ISDN & DDR

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30 Οκτ 2013 (πριν από 3 χρόνια και 9 μήνες)

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ISDN

Semester 4, Chapter 5

Table of Contents

ISDN & The OSI Model

ISDN Common Uses

Configuring ISDN

Dial
-
On
-
Demand Routing

Go There!

Go There!

Go There!

Go There!

End Slide Show

Table of Contents

ISDN & The OSI Model

What is ISDN?


I
ntegrated
S
ervices
D
igital
N
etworks allow digital
signals to be transmitted over existing phone lines.


Provides connectivity for remote sites without the
added expense of a leased line (e.g. T1)


ISDN has the following benefits:


Can carry voice, video, and data on B Channel


Faster
call setup

than modems (sometimes < 1 sec.)
using

the out
-
of
-
band D (or Delta) channel


Offers faster data transfer using the B (or Bearer) channels
at 64kbps (2B+D=144kbps)

BRI versus PRI


B
asic
R
ate
I
nterface ISDN uses 2 Bearer channels at 64kbps
ea. & a 16 kbps Delta channel for signaling.(2B+D)


Users get 128kbps although the link is really 144kbps plus


When not using voice communications, both B channels are
available for data.



P
rimary
R
ate
I
nterface ISDN uses 23 Bearer channels at
64kbps ea. & a 64kbps Delta channel for signaling


Also called a
digital T1

because the total bandwidth is 1.544Mbps

Basic ISDN Components


The capabilities of Customer Premise Equipment
varies.


Therefore, different types of equipment exist to
provide virtually any user the ability to access the
ISDN local loop.


Two questions to ask when determining the
needed equipment:


Does my current equipment support ISDN?


Do I need to attach multiple devices to a single ISDN
connection?


With those two questions in mind, let’s investigate
the options.

Basic ISDN Components


Is device ISDN compatible?


“Yes, my device is compatible with ISDN.”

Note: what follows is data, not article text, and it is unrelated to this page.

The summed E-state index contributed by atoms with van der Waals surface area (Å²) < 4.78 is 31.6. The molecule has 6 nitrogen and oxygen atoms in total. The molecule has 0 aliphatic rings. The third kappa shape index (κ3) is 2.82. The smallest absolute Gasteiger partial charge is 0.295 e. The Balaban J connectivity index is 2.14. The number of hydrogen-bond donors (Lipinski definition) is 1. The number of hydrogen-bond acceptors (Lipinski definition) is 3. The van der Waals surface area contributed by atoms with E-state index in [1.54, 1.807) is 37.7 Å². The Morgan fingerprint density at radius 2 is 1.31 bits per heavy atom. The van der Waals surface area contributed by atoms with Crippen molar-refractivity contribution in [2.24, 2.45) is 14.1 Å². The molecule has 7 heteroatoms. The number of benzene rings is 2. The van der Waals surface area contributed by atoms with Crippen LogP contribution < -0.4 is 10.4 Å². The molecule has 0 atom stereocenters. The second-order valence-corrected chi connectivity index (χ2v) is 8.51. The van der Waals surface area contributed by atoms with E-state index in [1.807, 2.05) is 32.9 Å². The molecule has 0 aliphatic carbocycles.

Then you have a Terminal Equipment Type 1 device (TE1)


“No, my device is
not

compatible with ISDN.”


Then you have a Terminal Equipment Type 2 device (TE2) and will require a
Terminal Adapter (TA) to convert the electrical signals to ISDN



Connect multiple devices or a single device?


“No, I’m only connecting my computer.”


Then you only need a Network Termination 1 (NT1) to convert the 2
-
wire incoming
phone line to 4
-
wire


“Yes, I’m connecting multiple devices.”


Then you also need a Network Termination 2 (NT2) to provide switching functions
before attaching to the NT1.


With the answers in mind, let’s look at a graphic.

Basic ISDN Components


Notice, we’re using a NT2 to connect all devices to the NT1


The NT1 is used to terminate the BRI local loop at the
customer premise & convert 2
-
wire to 4
-
wire.



Notice also that the
TE2 must have a TA
since it is not
compatible with ISDN.


The Reference Points
(R,S,T,U) define the
interface for connecting
between the different
devices.

S interface

T interface

BRI Local
Loop

ISDN reference points

Cisco
Interfaces


In the United States,
the customer is
required to provide
the NT1.


In Europe and various
other countries, the
telephone company
provides the NT1
function and presents
an S/T interface to the
customer.

S/T interface requires an
NT1 connection.

BRI S/T Interface


Cisco 2503

Configuring ISDN interface

Router(config)#
interface bri
number

Router(config
-
if)#

If the router is a TE2 device,
which does
not

have a native
BRI, it must use an external
ISDN terminal adapter.

On a TE2 router, configure
the appropriate serial
interface to send the ISDN
traffic to the TA.

Terminal
Adapter

ISDN Switches & SPIDs


You must configure the router for the switch type
your provider is using for ISDN service (Similar to
configuring dial
-
up service for the right modem).


In addition, you must know the Service Profile
Identifier (SPID) your ISP is using
to identify you
and configure your line
.


SPIDs vary in length depending on the provider.
They are usually some combination of the phone
number and optional numbers


For example:


Phone Number: (510) 555
-
1234


SPID: 51055512340001

ISDN Encapsulations


If you do not configure a data link layer
encapsulation,
ISDN will use the default HDLC
.


However, PPP is the preferred method of
encapsulating across ISDN links because…


PAP/CHAP Authentication


Link quality determination through LCPs


and other options available through PPP

ISDN Common Uses

End Slide Show

Table of Contents